Massa, Province of Massa-Carrara, Tuscany

Situated at in north-western Tuscany at the mouth of the Frigido valley on the western slopes of the Apuan Alps, the town centre is about 5 km from the Ligurian Sea. The local economy is mainly based on the tertiary and especially the tourism sector at Marina di Massa. Industry is almost exclusively concentrated in the marble trade. Among the typical agricultural produce are the Candia wine and cured pork products.


  • Altitude: 65 m a.s.l
  • Population: about 70,000 inhabitants
  • Zip/postal code: 54100
  • Dialing Area Code: +39 0585
  • Patron Saint: St. Francis of Assisi, celebrated on 4th October.

Administrative Division

The comune includes 5 circoscrizioni and a great number of frazioni.
  • The Circoscrizioni: 1 - Zona Montana; 2 - Destra Frigido; 3 - Centro città; 4 - Largo Viale Roma; 5 - Marina di Massa.
  • The Frazioni: Altagnana, Alteta, Antona, Baita, Bargana, Bergiola, Bondano, Borgo del Ponte, Bozzone, Ca' di Cecco, Caglieglia, Campareccia, Canevara, Capaccola, Casania, Casette, Casone, Castagnara, Castagnetola, Castagnola, Cervara, Cinque Vie, Ciremea, Codupino, Cupido, Forno, La Gioconda, Gotara, Gronda, Grondini, Guadine, Le Iare, Lavacchio, Marina di Massa, Mirteto, Monte Pepe, Ortola, Pariana, Partaccia, Pian della Fioba, Poggi, Poggiolo, Poggioletto, il Ponte, Porneta, Poveromo, Poveromo Macchie, Pratta, Puliche, Quercioli, Redicesi, Remola, Resceto, Ricortola, Rinchiostra, Rocca, Romagnano, Ronchi, San Carlo Terme, San Cristoforo, San Leonardo, San Lorenzo, Santa Lucia, Il Santo, Sei Ponti, Turano, Tombara, Vergheto, Le Villette, Volpigliano, Zecca.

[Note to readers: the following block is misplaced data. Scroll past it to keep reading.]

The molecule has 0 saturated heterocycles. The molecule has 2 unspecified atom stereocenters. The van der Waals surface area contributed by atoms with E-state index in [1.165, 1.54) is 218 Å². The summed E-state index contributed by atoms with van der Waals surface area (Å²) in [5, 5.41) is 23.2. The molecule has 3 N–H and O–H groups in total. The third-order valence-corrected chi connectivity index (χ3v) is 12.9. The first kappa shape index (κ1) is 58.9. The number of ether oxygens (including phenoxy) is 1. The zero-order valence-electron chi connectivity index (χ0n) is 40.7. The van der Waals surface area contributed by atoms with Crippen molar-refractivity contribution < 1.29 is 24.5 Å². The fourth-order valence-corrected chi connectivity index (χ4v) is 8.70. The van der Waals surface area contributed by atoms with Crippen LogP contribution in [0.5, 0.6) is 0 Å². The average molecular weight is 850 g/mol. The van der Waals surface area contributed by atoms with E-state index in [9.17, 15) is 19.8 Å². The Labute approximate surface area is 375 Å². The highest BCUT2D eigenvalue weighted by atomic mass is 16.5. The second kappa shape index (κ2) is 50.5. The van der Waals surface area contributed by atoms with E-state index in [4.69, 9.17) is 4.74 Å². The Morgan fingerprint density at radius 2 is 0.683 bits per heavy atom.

Its origins go back to the pre-Roman age with the population of the Ligurian Apuani who settled in the mountain area and close to the Frigido River. The town appears in the Latin records of the "Tabula Peuntingeriana" as Ad Tabernas Frigidas, as a resting place for travellers in transit along the consular road Aemilia Scauri from Pisa to Luni.

From the 15th century Massa was the capital of the independent Principality, later a Duchy, of Massa and Carrara, ruled by the Malaspina family, and the town grew around the Malaspina castle. In 1829 the city passed to the Dukes of Modena, the Este family of Austria. In 1859 it was annexed to the Kingdom of Sardinia.

The city of Massa and his people suffered greatly during World War II. Beacuse of its location along the Gothic Line in September 1944 and April 1945 it was repeatedly bombed by the Anglo-Americans, while the Nazi-Fascists brutally slaughtered countless civilians. In memory of those terrible days, on April 25 2006 Italian President Carlo Azeglio Ciampi awarded the city the Gold Medal for Civil Merit.

What to see

  • The Renaissance Palazzo Ducale, overlooking Piazza Aranci, named after the double row of orange trees that surround it.
  • The Rocca Malaspina, a medieval fortress overlooking the town of Massa, located in the district of Massa Vecchia perched on a rocky spur, and existing since around 1000 AD.
  • The Cathedral, dedicated to Saints Pietro and Francesco; the original church of St. Pietro in Bagnara rebuilt on a project by Alessandro Bergamini on a previous construction that collapsed in 1672, was in demolished in 1807 by order of Elisa Bonaparte Baciocchi, and the title of St Peter was added to the church of St Francis.
  • The Orto Botanico "Pietro Pellegrini" at Pian della Fioba, on about 3 hectares, that preserves many endemic species typical of the Apuan Alps.
  • The 20-km long coastal area, including the centres of Poveromo, Ronchi, Marina dei Ronchi, Marina di Massa, with long sandy beaches and a pinewood, popular summer resorts since the early 20th century.

Where to stay

ItalyHeritage on Facebook
Family History
Genealogy ResearchNeed help in your research?
Contact us with details and priorities.
Provinces of Tuscany
Toscana region
Surnames in the Provinces of Toscana